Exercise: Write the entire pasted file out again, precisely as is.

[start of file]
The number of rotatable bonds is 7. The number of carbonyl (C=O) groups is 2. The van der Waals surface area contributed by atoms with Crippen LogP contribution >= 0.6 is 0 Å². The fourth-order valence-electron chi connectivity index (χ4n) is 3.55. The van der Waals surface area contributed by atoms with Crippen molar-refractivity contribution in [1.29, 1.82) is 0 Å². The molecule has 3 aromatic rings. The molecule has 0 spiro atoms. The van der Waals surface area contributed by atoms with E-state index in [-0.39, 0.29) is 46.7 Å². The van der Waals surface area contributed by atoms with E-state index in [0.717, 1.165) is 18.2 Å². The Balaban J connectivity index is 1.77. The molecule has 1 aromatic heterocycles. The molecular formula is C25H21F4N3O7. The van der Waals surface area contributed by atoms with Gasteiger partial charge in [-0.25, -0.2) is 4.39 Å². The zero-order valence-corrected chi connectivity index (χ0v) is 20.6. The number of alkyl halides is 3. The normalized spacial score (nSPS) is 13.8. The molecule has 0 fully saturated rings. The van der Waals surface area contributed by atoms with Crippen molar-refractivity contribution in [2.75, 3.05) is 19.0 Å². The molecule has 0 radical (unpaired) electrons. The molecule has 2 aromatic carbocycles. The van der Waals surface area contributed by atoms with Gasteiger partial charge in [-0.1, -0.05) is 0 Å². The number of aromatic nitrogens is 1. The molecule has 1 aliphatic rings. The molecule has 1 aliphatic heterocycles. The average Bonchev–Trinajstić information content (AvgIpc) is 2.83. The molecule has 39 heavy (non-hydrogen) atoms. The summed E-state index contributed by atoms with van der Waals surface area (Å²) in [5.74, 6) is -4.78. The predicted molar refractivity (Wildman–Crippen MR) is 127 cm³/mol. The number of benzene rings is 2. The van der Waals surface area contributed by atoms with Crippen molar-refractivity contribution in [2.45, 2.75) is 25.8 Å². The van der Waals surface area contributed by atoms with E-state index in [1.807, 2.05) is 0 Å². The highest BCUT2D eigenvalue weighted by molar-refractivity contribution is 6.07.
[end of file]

The number of rotatable bonds is 7. The number of carbonyl (C=O) groups is 2. The van der Waals surface area contributed by atoms with Crippen LogP contribution >= 0.6 is 0 Å². The fourth-order valence-electron chi connectivity index (χ4n) is 3.55. The van der Waals surface area contributed by atoms with Crippen molar-refractivity contribution in [1.29, 1.82) is 0 Å². The molecule has 3 aromatic rings. The molecule has 0 spiro atoms. The van der Waals surface area contributed by atoms with E-state index in [-0.39, 0.29) is 46.7 Å². The van der Waals surface area contributed by atoms with E-state index in [0.717, 1.165) is 18.2 Å². The Balaban J connectivity index is 1.77. The molecule has 1 aromatic heterocycles. The molecular formula is C25H21F4N3O7. The van der Waals surface area contributed by atoms with Gasteiger partial charge in [-0.25, -0.2) is 4.39 Å². The zero-order valence-corrected chi connectivity index (χ0v) is 20.6. The number of alkyl halides is 3. The normalized spacial score (nSPS) is 13.8. The molecule has 0 fully saturated rings. The van der Waals surface area contributed by atoms with Crippen molar-refractivity contribution in [2.75, 3.05) is 19.0 Å². The molecule has 0 radical (unpaired) electrons. The molecule has 2 aromatic carbocycles. The van der Waals surface area contributed by atoms with Gasteiger partial charge in [-0.1, -0.05) is 0 Å². The number of aromatic nitrogens is 1. The molecule has 1 aliphatic rings. The molecule has 1 aliphatic heterocycles. The average Bonchev–Trinajstić information content (AvgIpc) is 2.83. The molecule has 39 heavy (non-hydrogen) atoms. The summed E-state index contributed by atoms with van der Waals surface area (Å²) in [5.74, 6) is -4.78. The predicted molar refractivity (Wildman–Crippen MR) is 127 cm³/mol. The number of benzene rings is 2. The van der Waals surface area contributed by atoms with Crippen molar-refractivity contribution in [2.45, 2.75) is 25.8 Å². The van der Waals surface area contributed by atoms with E-state index in [1.807, 2.05) is 0 Å². The highest BCUT2D eigenvalue weighted by molar-refractivity contribution is 6.07.